14. Large-Scale Production of Marine Microalgae for Fuel and Feeds

    Office of Energy Efficiency and Renewable Energy (EERE) (indexed site)

    Bioenergy Technologies Office (BETO) 2015 Project Peer Review Large-Scale Production of Marine Microalgae for Fuel and Feeds March 24, 2015 Algae Platform Review Mark Huntley Cornell Marine Algal Biofuels Consortium This presentation does not contain any proprietary, confidential, or otherwise restricted information Goal Statement  BETO MYPP Goals (3) Demonstrate 1. Performance against clear cost goals and technical targets (Q4 2013) 2. Productivity of 1,500 gal/acre/yr algal oil (Q4 2014)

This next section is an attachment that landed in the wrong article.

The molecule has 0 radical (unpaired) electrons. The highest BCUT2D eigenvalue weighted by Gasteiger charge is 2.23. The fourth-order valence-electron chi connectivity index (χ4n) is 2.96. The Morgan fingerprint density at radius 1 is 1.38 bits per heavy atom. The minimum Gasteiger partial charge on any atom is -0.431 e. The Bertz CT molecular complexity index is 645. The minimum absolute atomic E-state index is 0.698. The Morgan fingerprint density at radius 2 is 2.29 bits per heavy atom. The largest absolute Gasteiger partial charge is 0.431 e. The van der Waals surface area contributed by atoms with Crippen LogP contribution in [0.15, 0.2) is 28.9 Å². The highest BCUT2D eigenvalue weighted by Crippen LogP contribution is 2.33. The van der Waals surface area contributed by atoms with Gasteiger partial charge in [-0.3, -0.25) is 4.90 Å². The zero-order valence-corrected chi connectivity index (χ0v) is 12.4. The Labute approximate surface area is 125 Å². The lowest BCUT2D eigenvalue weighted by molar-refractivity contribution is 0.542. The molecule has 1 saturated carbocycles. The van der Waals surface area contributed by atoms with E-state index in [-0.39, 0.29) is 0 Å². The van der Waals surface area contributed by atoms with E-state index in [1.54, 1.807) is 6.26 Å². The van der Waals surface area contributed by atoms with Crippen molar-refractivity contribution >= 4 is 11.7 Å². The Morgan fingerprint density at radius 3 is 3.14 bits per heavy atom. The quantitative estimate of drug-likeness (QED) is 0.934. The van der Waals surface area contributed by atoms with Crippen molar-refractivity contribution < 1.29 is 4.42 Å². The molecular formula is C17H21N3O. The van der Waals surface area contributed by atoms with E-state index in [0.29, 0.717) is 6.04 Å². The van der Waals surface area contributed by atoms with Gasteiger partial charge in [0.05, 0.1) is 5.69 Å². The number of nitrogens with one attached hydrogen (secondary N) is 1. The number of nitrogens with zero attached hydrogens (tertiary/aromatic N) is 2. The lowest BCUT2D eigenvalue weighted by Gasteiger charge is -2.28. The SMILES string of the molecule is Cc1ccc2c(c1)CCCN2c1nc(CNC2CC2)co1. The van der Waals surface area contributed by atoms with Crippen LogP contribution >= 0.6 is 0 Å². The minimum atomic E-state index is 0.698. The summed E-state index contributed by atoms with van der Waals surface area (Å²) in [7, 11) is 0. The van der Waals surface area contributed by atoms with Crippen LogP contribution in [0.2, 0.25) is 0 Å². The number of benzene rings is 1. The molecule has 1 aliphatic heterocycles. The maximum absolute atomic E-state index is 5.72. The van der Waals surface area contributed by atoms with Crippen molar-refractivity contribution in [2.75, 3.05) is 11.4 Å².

15. Annual Hanford Seismic Report for Fiscal Year 2010

    SciTech Connect

    Rohay, Alan C.; Clayton, Ray E.; Sweeney, Mark D.; Devary, Joseph L.; Hartshorn, Donald C.

    2010-12-27